The Virginia General Assembly has moved toward establishing a new panel to study growth in the state after home builders and rapidly growing counties failed to agree on legislation this year.
Growth has been a contentious issue in parts of the state in recent years as rapid sprawl has overwhelmed some areas, causing counties to seek more power from the state to regulate development.
The legislation, backed by key lawmakers and the Chamber of Commerce, would have a 14-member commission look for solutions. “Everyone has come to the table and said, ‘Let’s see if we can get along and see what we can do,’” said Del. Riley E. Ingram, R-Hopewell, a co-sponsor of the legislation.
According to recently released figures from the U.S. Department of Agriculture’s Natural Resources Inventory, Virginia is the 11th fastest growing state in the country.
Within Virginia’s portion of the Bay watershed, NRI figures show that about 567,000 acres were developed — almost 890 square miles — between 1982 and 1997. In fact, the watershed figures show that almost one-third of all Virginia land development that has taken place in the four centuries since Jamestown was settled occurred in that 15 year period.
The legislation establishing the Commission on Growth and Economic Development acknowledges that “the Commonwealth and its localities are challenged to develop strategies to promote sensible growth, reduce congestion, preserve open space, provide infrastructure in a timely manner as needed, and assure Virginians that they will have the ability to work, live and play in a healthy environment.”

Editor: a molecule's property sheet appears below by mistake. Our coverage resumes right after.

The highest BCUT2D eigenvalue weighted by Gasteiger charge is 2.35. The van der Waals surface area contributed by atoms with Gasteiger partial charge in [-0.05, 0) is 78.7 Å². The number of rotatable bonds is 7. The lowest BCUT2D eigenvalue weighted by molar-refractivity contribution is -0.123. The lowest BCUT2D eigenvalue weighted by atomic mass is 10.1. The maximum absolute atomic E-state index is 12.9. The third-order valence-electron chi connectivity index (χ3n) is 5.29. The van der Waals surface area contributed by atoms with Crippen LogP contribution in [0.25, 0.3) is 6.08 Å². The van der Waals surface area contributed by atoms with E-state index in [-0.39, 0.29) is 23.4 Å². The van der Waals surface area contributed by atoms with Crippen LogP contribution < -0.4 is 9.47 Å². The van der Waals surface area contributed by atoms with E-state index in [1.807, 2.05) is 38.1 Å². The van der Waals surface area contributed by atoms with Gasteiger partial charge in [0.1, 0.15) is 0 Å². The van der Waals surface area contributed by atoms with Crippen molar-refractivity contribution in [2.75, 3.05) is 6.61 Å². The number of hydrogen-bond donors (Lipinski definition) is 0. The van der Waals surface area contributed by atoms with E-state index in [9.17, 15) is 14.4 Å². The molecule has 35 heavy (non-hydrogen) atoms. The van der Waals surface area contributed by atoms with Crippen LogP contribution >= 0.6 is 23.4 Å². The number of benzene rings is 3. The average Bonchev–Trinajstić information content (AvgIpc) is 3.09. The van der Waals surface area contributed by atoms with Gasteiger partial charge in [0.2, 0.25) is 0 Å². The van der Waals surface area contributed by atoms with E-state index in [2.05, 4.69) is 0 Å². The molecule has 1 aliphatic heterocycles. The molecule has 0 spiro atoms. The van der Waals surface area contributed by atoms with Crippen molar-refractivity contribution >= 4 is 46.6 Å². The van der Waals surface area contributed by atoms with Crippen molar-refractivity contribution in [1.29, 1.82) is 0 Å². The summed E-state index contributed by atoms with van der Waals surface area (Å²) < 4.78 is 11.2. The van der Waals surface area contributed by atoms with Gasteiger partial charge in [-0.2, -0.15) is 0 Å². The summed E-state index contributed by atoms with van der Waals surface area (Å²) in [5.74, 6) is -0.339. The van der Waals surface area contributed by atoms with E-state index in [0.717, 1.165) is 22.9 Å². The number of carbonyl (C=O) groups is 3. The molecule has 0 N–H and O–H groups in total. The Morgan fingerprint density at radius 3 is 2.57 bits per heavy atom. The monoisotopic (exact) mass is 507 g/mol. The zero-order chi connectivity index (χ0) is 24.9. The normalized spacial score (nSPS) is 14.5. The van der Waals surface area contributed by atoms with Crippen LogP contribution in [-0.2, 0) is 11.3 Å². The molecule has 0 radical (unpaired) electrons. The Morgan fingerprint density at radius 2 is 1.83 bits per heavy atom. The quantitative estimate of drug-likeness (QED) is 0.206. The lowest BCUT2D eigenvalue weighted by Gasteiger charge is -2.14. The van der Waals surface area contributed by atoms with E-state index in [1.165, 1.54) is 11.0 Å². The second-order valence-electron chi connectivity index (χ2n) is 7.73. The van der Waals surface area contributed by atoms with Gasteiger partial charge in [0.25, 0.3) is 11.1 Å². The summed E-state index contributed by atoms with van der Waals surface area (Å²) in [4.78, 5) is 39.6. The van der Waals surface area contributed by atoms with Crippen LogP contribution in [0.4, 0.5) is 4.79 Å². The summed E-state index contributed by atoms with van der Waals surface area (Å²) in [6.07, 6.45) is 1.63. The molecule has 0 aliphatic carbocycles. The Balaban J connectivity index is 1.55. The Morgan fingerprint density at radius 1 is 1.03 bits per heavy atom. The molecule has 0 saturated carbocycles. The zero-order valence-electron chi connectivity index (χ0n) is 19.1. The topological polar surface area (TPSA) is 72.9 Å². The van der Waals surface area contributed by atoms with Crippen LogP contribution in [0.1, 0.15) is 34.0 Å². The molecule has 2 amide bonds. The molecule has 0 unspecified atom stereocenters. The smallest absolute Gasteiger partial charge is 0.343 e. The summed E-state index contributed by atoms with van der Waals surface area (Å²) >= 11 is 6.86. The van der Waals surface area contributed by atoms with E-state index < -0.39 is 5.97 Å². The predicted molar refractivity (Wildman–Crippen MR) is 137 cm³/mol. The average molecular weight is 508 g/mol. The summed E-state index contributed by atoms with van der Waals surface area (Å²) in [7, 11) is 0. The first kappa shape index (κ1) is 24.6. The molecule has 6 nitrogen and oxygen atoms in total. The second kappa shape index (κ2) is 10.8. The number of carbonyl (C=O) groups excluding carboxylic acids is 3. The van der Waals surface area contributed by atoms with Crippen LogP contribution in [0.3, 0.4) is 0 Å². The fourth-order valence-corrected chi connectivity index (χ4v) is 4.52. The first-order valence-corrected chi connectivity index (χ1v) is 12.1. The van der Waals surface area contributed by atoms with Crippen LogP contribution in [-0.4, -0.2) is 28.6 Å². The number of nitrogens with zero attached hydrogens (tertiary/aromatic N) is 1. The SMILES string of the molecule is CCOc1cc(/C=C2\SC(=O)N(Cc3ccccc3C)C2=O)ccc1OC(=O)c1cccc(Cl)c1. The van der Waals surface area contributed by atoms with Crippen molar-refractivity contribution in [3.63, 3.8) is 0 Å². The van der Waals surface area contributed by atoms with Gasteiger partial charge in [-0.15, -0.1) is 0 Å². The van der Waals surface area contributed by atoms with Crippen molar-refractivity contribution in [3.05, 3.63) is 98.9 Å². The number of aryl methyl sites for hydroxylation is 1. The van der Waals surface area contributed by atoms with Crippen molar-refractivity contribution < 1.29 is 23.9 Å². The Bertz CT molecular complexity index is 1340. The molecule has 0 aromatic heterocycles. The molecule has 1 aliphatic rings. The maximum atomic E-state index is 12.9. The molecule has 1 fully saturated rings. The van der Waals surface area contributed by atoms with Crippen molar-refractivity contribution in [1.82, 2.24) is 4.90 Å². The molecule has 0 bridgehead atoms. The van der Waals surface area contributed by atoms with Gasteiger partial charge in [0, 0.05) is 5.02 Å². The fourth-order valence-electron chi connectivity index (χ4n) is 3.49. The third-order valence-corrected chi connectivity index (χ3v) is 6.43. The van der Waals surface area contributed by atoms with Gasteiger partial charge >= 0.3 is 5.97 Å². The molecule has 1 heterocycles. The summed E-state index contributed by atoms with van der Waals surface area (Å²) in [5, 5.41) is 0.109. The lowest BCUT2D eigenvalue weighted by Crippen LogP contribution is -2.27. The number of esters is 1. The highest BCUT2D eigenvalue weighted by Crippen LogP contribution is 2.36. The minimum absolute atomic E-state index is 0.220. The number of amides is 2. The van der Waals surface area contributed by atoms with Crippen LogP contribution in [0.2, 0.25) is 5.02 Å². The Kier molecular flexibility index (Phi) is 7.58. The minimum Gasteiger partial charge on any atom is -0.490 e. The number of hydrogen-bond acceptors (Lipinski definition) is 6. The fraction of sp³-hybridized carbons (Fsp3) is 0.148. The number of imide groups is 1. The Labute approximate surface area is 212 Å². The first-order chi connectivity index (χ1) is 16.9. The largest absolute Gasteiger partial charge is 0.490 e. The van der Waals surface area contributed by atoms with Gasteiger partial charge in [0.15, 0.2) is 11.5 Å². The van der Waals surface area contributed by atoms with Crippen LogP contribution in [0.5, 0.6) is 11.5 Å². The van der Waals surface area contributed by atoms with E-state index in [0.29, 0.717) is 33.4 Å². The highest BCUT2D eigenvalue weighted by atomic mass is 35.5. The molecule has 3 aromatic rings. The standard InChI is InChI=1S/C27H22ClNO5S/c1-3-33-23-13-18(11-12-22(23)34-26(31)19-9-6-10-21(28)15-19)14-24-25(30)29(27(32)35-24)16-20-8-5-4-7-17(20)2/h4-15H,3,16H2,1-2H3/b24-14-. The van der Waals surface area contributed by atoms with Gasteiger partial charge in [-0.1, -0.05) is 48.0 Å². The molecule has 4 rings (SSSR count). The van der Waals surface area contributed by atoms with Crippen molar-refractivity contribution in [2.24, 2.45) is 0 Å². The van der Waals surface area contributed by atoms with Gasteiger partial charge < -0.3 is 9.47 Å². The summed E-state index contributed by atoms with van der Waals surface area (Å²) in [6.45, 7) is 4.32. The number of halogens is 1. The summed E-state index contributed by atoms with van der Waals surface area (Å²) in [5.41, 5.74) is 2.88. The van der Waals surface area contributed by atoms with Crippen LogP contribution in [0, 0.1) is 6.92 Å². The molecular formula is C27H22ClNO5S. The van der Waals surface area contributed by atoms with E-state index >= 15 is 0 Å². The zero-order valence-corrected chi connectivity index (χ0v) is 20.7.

But it said solutions need to be addressed comprehensively, not in “piecemeal legislation.” Final passage of the bill was pending as the Bay Journal went to press, but the bill had no major opposition. The commission is to make a report of its findings by Nov. 30.
The commission would include eight lawmakers and six citizens, including local government representatives.
The study would examine:
- The adequacy of current revenue resources to meet existing and future infrastructure needs.
- The revitalization of inner city areas and older suburbs to make more efficient use of existing infrastructure.
- The redevelopment of abandoned or unused sites to improve the economic vitality of their communities.
- Appropriate means of preserving both open space and individual property rights, as well as broad-based funding mechanisms for accomplishing preservation goals.
At least three legislative panels have studied growth in the past decade. Former Del. W. Tayloe Murphy Jr., D-Westmoreland, who led the most extensive of those studies, expressed skepticism that the new panel would be any more successful than previous efforts.
“I don’t hold out any hope for this new commission,” he told the Richmond Times-Dispatch. “These are the same issues we have been talking about and talking about.”